PortalPlayer, the company behind the processing brains in Appleis iPod and iPod mini, announced its next-generation solution Thursday, the PP5022 System-on-Chip.
Building off of the PP5020 featured in current iPods, the PP5022 has dramatically lower power requirements, which the company says could extend battery life by up to three times in devices that use the chip.
The PP5022 also features an integrated USB 2.0 Host Controller and Transceiver, "providing transparent compatibility with peripheral devices such as digital still cameras and printers."
Apple recently updated its iPod mini, boosting battery life from 8 hours to 18 hours. The dramatic battery life improvement could have arrived from using the new PP5022 System-on-Chip.
Asked by TMO whether this was the case, a PortalPlayer representative refused comment. Apple has a long-standing policy of prohibiting parts suppliers from discussing its products, even after they have started shipping.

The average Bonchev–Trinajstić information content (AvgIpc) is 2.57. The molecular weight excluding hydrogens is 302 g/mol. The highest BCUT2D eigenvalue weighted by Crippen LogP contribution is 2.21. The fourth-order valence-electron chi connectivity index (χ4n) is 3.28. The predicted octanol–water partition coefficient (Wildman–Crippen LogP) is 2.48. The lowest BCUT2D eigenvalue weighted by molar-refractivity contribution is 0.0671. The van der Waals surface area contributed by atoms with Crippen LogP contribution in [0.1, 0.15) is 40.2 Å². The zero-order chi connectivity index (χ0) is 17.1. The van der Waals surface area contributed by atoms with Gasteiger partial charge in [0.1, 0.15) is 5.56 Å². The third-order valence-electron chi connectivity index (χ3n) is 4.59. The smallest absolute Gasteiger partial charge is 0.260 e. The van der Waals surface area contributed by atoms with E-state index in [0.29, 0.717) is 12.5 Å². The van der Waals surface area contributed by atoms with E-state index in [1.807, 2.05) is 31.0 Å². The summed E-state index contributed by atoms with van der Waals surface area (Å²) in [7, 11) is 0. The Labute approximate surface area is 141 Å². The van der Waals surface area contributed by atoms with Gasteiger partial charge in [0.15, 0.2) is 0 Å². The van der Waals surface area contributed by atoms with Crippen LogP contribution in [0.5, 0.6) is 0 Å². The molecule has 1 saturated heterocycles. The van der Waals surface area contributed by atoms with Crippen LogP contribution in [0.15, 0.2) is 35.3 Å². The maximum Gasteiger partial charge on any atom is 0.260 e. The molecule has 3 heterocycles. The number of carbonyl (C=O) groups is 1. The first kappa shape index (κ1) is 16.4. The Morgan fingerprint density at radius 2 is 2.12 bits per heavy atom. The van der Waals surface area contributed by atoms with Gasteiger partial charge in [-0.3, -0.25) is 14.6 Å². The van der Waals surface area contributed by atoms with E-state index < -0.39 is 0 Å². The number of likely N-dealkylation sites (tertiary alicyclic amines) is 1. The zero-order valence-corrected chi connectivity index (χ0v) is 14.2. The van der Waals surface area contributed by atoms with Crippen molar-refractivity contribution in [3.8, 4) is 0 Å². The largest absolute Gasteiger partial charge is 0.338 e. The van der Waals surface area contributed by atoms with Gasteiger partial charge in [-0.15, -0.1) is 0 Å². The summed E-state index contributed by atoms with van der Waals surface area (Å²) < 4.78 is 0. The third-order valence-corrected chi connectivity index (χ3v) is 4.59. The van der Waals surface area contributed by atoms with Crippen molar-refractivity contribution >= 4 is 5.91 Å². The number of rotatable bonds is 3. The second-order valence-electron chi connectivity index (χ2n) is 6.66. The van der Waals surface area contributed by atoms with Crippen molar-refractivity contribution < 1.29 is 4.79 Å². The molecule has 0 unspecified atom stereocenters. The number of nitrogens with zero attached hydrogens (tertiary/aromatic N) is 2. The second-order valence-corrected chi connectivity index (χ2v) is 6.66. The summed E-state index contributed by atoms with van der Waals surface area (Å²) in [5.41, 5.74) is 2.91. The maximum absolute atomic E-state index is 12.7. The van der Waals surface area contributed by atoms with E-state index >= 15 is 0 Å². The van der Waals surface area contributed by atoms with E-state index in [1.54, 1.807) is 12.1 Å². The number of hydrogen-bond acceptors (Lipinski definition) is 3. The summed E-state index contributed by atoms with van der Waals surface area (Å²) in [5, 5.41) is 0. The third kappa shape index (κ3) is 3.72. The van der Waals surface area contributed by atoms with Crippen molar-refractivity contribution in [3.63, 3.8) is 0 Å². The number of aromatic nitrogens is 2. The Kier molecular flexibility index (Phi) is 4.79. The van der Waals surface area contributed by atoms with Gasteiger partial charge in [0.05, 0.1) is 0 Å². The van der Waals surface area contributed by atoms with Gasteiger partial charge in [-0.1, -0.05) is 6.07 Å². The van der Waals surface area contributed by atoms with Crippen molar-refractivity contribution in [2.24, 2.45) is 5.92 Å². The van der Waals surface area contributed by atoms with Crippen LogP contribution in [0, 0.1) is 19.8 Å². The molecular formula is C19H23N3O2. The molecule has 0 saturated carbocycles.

PortalPlayer Enters Flash Market
PortalPlayer also introduced the PP5024 System-in-Package today, its first entry into the flash-based media device market.
The PP5024 combines the power enhancements, performance, system input/output, and display features of the PP5022 with all of the major analog subsystems necessary to produce a high capacity NAND flash personal media player. These analog features include a stereo high quality DAC with 40mW headphone amplifiers; five high performance voltage regulators; two switching regulators and one 15V backlight driver; 10-bit ADC; Li-Ion battery charger; 128 bit fuse array; real-time-clock; analog audio mixer, and microphone input.
PortalPlayer is currently sampling the PP5024, which is scheduled to ship in quantity in the second half of 2005.
Apple currently uses Sigmatelis D-Major audio decoder in its flash-based iPod shuffle.